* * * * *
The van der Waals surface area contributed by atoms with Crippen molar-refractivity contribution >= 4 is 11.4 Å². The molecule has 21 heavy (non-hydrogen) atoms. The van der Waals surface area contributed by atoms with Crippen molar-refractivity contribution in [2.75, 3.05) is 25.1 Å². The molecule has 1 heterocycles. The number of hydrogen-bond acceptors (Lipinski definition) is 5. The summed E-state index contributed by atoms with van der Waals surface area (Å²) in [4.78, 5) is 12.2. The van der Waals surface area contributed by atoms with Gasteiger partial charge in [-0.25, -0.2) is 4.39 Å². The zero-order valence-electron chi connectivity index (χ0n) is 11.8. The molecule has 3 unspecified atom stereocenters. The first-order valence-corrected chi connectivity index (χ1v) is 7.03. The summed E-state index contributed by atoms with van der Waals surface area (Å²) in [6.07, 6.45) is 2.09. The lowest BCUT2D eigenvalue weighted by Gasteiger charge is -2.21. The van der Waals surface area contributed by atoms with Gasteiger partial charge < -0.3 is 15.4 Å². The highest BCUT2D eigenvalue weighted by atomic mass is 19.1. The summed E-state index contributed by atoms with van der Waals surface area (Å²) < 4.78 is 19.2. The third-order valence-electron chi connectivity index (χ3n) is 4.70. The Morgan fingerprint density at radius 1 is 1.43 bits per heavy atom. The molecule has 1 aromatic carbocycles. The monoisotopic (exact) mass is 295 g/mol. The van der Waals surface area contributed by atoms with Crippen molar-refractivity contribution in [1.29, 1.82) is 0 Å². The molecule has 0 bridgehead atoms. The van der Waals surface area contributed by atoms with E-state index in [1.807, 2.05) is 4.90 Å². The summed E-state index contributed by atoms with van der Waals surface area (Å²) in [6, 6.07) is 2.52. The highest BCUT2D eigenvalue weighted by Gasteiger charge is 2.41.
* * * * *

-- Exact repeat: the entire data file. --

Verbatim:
The van der Waals surface area contributed by atoms with Crippen molar-refractivity contribution >= 4 is 11.4 Å². The molecule has 21 heavy (non-hydrogen) atoms. The van der Waals surface area contributed by atoms with Crippen molar-refractivity contribution in [2.75, 3.05) is 25.1 Å². The molecule has 1 heterocycles. The number of hydrogen-bond acceptors (Lipinski definition) is 5. The summed E-state index contributed by atoms with van der Waals surface area (Å²) in [4.78, 5) is 12.2. The van der Waals surface area contributed by atoms with Gasteiger partial charge in [-0.25, -0.2) is 4.39 Å². The zero-order valence-electron chi connectivity index (χ0n) is 11.8. The molecule has 3 unspecified atom stereocenters. The first-order valence-corrected chi connectivity index (χ1v) is 7.03. The summed E-state index contributed by atoms with van der Waals surface area (Å²) in [6.07, 6.45) is 2.09. The lowest BCUT2D eigenvalue weighted by Gasteiger charge is -2.21. The van der Waals surface area contributed by atoms with Gasteiger partial charge < -0.3 is 15.4 Å². The highest BCUT2D eigenvalue weighted by atomic mass is 19.1. The summed E-state index contributed by atoms with van der Waals surface area (Å²) < 4.78 is 19.2. The third-order valence-electron chi connectivity index (χ3n) is 4.70. The Morgan fingerprint density at radius 1 is 1.43 bits per heavy atom. The molecule has 1 aromatic carbocycles. The monoisotopic (exact) mass is 295 g/mol. The van der Waals surface area contributed by atoms with Crippen molar-refractivity contribution in [1.29, 1.82) is 0 Å². The molecule has 0 bridgehead atoms. The van der Waals surface area contributed by atoms with E-state index in [1.807, 2.05) is 4.90 Å². The summed E-state index contributed by atoms with van der Waals surface area (Å²) in [6, 6.07) is 2.52. The highest BCUT2D eigenvalue weighted by Gasteiger charge is 2.41.